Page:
How to Remove the Fuel Filter From a 1995 Saturn SL2by Tonya Cunningham
Your 1995 Saturn SL2's fuel filter ensures the life and quality of your fuel system by protecting it from rust particles and other debris that gets in your SL2's gas tank when you fill up at any gas station. A dirty fuel filter can't properly clean your fuel, allowing sludge and foreign matter to contaminate your fuel injectors and your engine. It is recommended that the fuel filter be changed every 30,000 miles as part of a responsible maintenance routine.
Unplug the blue 15-amp fuel relay fuse. You'll find this fuse in the plastic compartment on the floor between the two front seats.
Run your SL2 until the motor stalls out by itself. Take the engine key out of the ignition to ensure someone doesn't inadvertently start the SL2 while you're working on it.
Raise the rear end of your SL2 using your car jack. Place the rear end of the SL2 on jack stands.
Set the drip pan down directly beneath the fuel filter location. A Saturn SL2's fuel filter is located near the rear tire of the driver's side. It is supported by a bracket between the two fuel lines.
Remove the old fuel filter by finding and pinching the two green or white clips on the sides of the fuel filter, a cylindrical object. The cylinder is the filter itself, and the clips are holding the filter to the bracket, which is attached to the fuel lines. If the clips are not easy to squeeze, needle-nose pliers will make this task much easier.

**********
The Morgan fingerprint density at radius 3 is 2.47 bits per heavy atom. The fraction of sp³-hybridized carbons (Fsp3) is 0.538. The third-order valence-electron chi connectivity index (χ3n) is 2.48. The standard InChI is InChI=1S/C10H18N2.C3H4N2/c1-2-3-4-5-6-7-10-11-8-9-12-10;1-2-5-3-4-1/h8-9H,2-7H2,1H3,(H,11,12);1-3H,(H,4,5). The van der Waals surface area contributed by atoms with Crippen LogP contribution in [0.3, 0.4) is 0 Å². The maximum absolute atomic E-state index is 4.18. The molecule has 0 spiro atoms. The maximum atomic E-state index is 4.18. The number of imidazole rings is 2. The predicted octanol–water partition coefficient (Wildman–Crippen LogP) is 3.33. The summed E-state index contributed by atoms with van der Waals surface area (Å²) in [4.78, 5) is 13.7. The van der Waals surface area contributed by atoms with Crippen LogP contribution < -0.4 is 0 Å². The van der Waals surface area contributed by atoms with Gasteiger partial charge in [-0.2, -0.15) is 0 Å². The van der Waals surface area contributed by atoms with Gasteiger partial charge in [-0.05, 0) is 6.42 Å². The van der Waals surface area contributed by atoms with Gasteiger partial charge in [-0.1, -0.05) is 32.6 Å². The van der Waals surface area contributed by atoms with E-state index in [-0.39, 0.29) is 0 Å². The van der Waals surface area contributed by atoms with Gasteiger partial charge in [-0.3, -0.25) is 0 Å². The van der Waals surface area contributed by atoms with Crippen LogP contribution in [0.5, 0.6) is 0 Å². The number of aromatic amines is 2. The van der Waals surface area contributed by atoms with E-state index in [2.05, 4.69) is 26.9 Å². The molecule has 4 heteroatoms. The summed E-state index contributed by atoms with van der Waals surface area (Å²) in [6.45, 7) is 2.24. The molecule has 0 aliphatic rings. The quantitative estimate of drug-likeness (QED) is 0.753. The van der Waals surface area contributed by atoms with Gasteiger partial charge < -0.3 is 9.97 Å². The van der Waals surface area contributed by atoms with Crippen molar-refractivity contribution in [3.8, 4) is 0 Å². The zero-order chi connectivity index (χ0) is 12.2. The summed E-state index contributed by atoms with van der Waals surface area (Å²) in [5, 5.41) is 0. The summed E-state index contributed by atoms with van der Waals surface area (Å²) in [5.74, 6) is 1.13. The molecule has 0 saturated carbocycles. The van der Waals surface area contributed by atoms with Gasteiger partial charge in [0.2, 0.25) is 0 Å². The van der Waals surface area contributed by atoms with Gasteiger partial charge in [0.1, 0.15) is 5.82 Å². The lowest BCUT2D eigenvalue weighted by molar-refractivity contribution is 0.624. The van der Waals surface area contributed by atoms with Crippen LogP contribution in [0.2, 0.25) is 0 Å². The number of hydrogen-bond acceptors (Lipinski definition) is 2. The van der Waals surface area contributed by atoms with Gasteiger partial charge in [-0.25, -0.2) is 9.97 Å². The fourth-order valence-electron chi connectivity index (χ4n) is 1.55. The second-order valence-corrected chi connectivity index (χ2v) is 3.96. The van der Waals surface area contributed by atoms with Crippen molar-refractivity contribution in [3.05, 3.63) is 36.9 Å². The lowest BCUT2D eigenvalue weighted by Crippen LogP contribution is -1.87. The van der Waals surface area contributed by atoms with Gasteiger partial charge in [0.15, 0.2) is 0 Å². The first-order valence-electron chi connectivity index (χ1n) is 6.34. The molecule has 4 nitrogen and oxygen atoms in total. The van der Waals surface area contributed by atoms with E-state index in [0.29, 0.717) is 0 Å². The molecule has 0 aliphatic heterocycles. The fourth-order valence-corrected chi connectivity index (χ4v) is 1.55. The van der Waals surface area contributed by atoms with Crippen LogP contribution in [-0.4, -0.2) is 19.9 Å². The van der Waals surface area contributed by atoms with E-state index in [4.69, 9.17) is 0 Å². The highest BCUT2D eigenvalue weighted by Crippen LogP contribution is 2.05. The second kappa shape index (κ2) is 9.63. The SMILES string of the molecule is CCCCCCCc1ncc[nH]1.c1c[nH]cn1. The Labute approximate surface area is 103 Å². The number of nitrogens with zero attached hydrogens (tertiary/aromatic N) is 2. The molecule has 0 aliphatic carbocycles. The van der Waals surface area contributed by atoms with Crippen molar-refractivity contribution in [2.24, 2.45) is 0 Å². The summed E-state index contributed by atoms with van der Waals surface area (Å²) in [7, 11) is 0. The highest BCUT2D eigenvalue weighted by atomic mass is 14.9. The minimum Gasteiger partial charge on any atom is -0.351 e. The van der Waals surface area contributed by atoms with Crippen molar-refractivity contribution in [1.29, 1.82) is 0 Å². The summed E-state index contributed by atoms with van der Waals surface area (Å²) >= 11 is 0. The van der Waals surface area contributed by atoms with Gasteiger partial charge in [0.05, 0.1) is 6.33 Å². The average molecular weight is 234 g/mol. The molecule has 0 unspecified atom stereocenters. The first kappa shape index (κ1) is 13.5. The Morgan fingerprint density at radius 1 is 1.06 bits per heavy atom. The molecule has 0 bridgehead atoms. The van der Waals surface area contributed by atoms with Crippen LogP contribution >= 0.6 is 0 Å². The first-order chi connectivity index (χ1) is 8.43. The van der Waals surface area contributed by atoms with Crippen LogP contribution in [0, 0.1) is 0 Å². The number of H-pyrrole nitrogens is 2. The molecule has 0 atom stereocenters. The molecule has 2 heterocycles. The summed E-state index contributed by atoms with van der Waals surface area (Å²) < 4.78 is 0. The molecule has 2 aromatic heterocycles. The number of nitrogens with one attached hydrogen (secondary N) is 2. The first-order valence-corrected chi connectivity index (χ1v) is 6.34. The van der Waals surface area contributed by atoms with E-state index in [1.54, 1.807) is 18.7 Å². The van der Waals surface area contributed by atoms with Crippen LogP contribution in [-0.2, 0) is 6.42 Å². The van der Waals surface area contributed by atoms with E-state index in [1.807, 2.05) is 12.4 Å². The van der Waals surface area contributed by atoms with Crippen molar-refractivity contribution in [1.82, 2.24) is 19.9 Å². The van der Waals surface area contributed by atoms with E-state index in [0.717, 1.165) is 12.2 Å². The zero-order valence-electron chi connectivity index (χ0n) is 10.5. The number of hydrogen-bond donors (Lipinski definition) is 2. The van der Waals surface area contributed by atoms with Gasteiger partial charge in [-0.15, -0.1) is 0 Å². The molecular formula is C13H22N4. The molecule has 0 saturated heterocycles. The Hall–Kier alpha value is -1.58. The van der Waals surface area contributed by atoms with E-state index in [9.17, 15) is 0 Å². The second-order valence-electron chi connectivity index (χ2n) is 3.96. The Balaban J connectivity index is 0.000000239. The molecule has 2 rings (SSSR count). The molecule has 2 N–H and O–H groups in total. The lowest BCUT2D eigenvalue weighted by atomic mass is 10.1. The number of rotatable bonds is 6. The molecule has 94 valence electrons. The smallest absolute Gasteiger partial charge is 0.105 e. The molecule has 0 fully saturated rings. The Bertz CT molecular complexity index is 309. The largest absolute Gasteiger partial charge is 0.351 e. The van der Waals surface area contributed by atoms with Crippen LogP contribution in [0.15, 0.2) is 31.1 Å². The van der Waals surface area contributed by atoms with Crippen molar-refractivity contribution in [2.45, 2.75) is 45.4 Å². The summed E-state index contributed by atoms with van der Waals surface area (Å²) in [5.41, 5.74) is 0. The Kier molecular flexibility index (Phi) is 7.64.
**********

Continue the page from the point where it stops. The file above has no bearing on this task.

Set the old filter on the ground, keeping in mind the direction in which it was mounted into the bracket.
Attach the new filter into the old filter's location, following the arrows on the filter to be sure that they are facing in the engine's direction. You will hear the clips snap into place when the filter is securely locked into the bracket.
Remove the needle-nose pliers, drip pan and old filter from under your car as you slide yourself out from beneath your SL2.
Raise the car just high enough to remove the jack stands, then lower the SL2 to the ground.
Re-plug the blue fuel relay fuse into the socket of the fuse box.
Start your ignition, turning the key for no more than five seconds at a time, until the engine stays running.
Things You'll Need
- Shop rags
- Car jack
- Jack stands
- Two needle-nose pliers
- Drip pan
- Safety glasses
- Petroleum-resistant work gloves
Born and raised in western New York, Tonya Cunningham attended Niagara University until 1992 as a pre-law student. Today, Cunningham is a legal assistant and freelance writer looking forward to the completion of her first book.